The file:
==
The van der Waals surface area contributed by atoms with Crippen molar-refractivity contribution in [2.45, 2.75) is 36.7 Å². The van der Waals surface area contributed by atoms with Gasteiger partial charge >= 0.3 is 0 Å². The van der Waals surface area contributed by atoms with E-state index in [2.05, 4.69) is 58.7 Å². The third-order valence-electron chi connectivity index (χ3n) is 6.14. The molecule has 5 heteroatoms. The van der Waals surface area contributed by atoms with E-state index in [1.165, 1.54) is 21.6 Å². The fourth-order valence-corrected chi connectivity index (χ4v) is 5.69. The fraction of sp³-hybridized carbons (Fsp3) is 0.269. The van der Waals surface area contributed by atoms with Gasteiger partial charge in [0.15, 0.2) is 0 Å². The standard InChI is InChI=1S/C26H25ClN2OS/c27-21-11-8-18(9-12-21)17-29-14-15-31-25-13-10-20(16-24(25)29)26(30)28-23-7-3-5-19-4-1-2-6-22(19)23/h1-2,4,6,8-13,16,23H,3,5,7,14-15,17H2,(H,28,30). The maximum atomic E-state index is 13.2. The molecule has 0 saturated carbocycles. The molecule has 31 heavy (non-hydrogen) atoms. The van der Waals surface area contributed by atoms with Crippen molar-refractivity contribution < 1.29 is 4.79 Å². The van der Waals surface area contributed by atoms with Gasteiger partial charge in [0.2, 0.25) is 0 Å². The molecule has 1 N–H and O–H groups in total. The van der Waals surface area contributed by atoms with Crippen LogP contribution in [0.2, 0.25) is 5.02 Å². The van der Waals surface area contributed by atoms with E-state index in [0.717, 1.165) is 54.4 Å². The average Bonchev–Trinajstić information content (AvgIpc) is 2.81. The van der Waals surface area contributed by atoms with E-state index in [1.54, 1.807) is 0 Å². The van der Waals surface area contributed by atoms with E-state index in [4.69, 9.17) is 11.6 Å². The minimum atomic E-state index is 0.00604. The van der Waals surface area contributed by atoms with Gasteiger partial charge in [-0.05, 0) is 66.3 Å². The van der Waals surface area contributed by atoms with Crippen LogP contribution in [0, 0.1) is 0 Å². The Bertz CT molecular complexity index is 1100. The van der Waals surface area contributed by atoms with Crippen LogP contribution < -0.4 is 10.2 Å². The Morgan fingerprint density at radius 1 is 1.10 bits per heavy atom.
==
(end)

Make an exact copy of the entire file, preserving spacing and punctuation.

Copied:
The van der Waals surface area contributed by atoms with Crippen molar-refractivity contribution in [2.45, 2.75) is 36.7 Å². The van der Waals surface area contributed by atoms with Gasteiger partial charge >= 0.3 is 0 Å². The van der Waals surface area contributed by atoms with E-state index in [2.05, 4.69) is 58.7 Å². The third-order valence-electron chi connectivity index (χ3n) is 6.14. The molecule has 5 heteroatoms. The van der Waals surface area contributed by atoms with E-state index in [1.165, 1.54) is 21.6 Å². The fourth-order valence-corrected chi connectivity index (χ4v) is 5.69. The fraction of sp³-hybridized carbons (Fsp3) is 0.269. The van der Waals surface area contributed by atoms with Gasteiger partial charge in [0.15, 0.2) is 0 Å². The standard InChI is InChI=1S/C26H25ClN2OS/c27-21-11-8-18(9-12-21)17-29-14-15-31-25-13-10-20(16-24(25)29)26(30)28-23-7-3-5-19-4-1-2-6-22(19)23/h1-2,4,6,8-13,16,23H,3,5,7,14-15,17H2,(H,28,30). The maximum atomic E-state index is 13.2. The molecule has 0 saturated carbocycles. The molecule has 31 heavy (non-hydrogen) atoms. The van der Waals surface area contributed by atoms with Crippen molar-refractivity contribution < 1.29 is 4.79 Å². The van der Waals surface area contributed by atoms with Gasteiger partial charge in [0.2, 0.25) is 0 Å². The molecule has 1 N–H and O–H groups in total. The van der Waals surface area contributed by atoms with Crippen LogP contribution in [0.2, 0.25) is 5.02 Å². The van der Waals surface area contributed by atoms with E-state index in [0.717, 1.165) is 54.4 Å². The average Bonchev–Trinajstić information content (AvgIpc) is 2.81. The van der Waals surface area contributed by atoms with E-state index in [1.54, 1.807) is 0 Å². The van der Waals surface area contributed by atoms with E-state index in [4.69, 9.17) is 11.6 Å². The minimum atomic E-state index is 0.00604. The van der Waals surface area contributed by atoms with Gasteiger partial charge in [-0.05, 0) is 66.3 Å². The van der Waals surface area contributed by atoms with Crippen LogP contribution in [0, 0.1) is 0 Å². The Bertz CT molecular complexity index is 1100. The van der Waals surface area contributed by atoms with Crippen LogP contribution < -0.4 is 10.2 Å². The Morgan fingerprint density at radius 1 is 1.10 bits per heavy atom.